Ibe Kenneth, a Twitter influencer known as Mazi Ibe said “This whole Twitter ban still seems like a joke to some of us but it is way serious to those making a living on this app, especially those that advertise for brands. Even with the VPN, will brands want to associate with something this government has banned?”

Already the ban has cost Nigeria over $72.17 million (N29.59 billion) since it was announced according to NetBlocks, an organization that estimates the economic impact of internet disruption, part of which is the revenue Nigerian businesses get daily.

Franklin Ngwu, Director, Lagos Business School (LBS) Sustainability Centre and an Associate Professor of Strategy, Corporate Governance and Risk Management, said the impact of the ban will be quite severe on MSMEs that rely on the digital space as reliance on technology will be constrained. Also, it will further aggravate the challenges which the pandemic dumped on them.

He added that beyond its impact on businesses, it will cause a cyclic reaction on the economy, affecting economic activities and government revenue.

“If these businesses are not doing well, they will try to cut costs, especially through staff reduction, which will increase unemployment, as a chain reaction of poverty and insecurity will be on the rise.

Furthermore as a result of reduced demand for products, business activities will reduce causing lower revenue, hence they may not fulfill obligations like tax payment which will affect government revenue,” he said.

In Nigeria, listed companies, small businesses, and international organizations have a Twitter account handled by either a team or an individual. The ban will definitely affect these people’s income as their roles become redundant.

The Nigerian Economic Summit Group (NESG) , an economic think-tank, in a public statement, said that small businesses will be gravely affected, while concerns around the country’s unemployment, poverty, and economic attractiveness will be increased as a result of the ban.

Beyond its impact on businesses, the NESG noted that the directive will further cripple investment inflow into the country which is still below average when compared with other African countries.

“The temporary suspension of Twitter in Nigeria sends out a wrong signal and will stand in the way of our path to rapid economic recovery, at a difficult time like this, when Nigeria must grow its economy, plug into the global digital revolution, attract patient international capital, and sustained foreign currency inflow to address our foreign exchange challenges,” it explained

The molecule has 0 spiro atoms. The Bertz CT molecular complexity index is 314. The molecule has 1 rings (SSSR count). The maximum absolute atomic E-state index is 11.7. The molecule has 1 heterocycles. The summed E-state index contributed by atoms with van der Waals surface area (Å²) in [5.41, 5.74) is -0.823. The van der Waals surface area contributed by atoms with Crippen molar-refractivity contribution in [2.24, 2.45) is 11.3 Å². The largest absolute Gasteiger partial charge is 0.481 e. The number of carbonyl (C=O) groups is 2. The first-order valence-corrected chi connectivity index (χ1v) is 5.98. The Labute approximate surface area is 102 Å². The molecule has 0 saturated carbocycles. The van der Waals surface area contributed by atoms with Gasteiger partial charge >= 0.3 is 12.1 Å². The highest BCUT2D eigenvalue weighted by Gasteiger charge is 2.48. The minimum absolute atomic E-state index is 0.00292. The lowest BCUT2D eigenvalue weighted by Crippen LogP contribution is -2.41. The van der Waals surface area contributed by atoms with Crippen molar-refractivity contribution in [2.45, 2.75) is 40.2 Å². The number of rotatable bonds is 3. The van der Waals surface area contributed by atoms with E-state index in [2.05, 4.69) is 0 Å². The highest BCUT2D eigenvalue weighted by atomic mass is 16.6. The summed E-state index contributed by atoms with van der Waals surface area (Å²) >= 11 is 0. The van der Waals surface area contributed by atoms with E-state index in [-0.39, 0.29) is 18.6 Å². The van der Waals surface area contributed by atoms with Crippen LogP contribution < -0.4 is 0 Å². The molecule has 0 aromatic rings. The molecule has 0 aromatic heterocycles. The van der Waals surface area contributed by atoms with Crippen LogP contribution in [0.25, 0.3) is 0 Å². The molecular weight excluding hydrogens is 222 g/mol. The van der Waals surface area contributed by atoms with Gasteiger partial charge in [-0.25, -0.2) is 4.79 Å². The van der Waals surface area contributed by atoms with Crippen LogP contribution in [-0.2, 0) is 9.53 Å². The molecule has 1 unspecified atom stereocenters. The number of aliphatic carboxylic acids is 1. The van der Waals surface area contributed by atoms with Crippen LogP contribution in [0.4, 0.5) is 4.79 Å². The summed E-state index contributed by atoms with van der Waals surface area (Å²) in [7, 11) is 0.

James Aboluwade who runs a consulting firm said beyond having over 50 percent of his market on the social media platform, Twitter is a very reliable avenue to get information on business grants, business development opportunities, and crucial information.

He added that Twitter also gives wide visibility to businesses via retweets unlike Facebook and Instagram where you have to run paid adverts to be visible. He however, noted that building followers on Twitter is one of the hardest things especially for a business owner.

Anna Momodu, a digital marketer said she lost contracts after the ban was issued and there is the possibility of losing more despite the VPN.

“VPN is not bringing back jobs that have been lost. Many of these companies are now skeptical of working with us Nigerian digital marketers, they are reluctant to take the risk even with VPN,” she tweeted.

Economic experts believe this may stifle growth in the country’s technology sector and consequently the economy through a decline in possible investments, as prospective investors remain skeptical about government policies.

It can be recalled that the telecommunications sector’s growth rate slowed to 7.6 percent in Q1 2021 as against the 9.7 percent recorded in Q1 2020 according to the NBS, it is believed that policies and actions of the federal government contributed to it particularly the decision to ban SIM card sales.

Other than Nigeria, Twitter has been banned in some countries like China, North Korea, Myanmar, Turkmenistan, Iran, etc. However, some of them have developed applications similar to Twitter to fill the gap like China’s Sina Weibo. India also has its Koo app which serves as Twitter for them. Nigeria has no alternative to Twitter for now.